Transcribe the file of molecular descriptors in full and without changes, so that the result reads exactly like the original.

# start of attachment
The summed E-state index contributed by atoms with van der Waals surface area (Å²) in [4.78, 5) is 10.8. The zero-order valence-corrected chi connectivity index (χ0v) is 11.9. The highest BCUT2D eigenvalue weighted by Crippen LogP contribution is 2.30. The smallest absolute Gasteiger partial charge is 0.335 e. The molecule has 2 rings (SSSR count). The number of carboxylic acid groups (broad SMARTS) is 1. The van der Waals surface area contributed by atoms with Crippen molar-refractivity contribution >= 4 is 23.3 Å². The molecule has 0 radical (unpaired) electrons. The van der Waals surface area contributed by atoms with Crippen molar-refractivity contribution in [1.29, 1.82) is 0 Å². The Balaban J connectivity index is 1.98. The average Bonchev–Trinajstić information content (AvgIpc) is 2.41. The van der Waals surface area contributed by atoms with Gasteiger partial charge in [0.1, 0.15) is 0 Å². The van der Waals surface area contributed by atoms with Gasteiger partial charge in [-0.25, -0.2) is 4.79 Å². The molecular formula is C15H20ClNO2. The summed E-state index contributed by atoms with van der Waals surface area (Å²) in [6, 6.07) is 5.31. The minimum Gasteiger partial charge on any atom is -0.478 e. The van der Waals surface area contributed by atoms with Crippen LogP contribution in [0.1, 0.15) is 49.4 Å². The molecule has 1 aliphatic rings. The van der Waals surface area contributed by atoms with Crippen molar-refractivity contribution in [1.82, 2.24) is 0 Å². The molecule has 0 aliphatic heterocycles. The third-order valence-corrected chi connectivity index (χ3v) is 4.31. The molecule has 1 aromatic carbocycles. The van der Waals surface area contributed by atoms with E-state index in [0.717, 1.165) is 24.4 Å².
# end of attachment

The summed E-state index contributed by atoms with van der Waals surface area (Å²) in [4.78, 5) is 10.8. The zero-order valence-corrected chi connectivity index (χ0v) is 11.9. The highest BCUT2D eigenvalue weighted by Crippen LogP contribution is 2.30. The smallest absolute Gasteiger partial charge is 0.335 e. The molecule has 2 rings (SSSR count). The number of carboxylic acid groups (broad SMARTS) is 1. The van der Waals surface area contributed by atoms with Crippen molar-refractivity contribution >= 4 is 23.3 Å². The molecule has 0 radical (unpaired) electrons. The van der Waals surface area contributed by atoms with Crippen molar-refractivity contribution in [1.29, 1.82) is 0 Å². The Balaban J connectivity index is 1.98. The average Bonchev–Trinajstić information content (AvgIpc) is 2.41. The van der Waals surface area contributed by atoms with Gasteiger partial charge in [0.1, 0.15) is 0 Å². The van der Waals surface area contributed by atoms with Gasteiger partial charge in [-0.25, -0.2) is 4.79 Å². The molecular formula is C15H20ClNO2. The summed E-state index contributed by atoms with van der Waals surface area (Å²) in [6, 6.07) is 5.31. The minimum Gasteiger partial charge on any atom is -0.478 e. The van der Waals surface area contributed by atoms with Crippen LogP contribution in [0.1, 0.15) is 49.4 Å². The molecule has 1 aliphatic rings. The van der Waals surface area contributed by atoms with Crippen molar-refractivity contribution in [1.82, 2.24) is 0 Å². The molecule has 0 aliphatic heterocycles. The third-order valence-corrected chi connectivity index (χ3v) is 4.31. The molecule has 1 aromatic carbocycles. The van der Waals surface area contributed by atoms with E-state index in [0.717, 1.165) is 24.4 Å².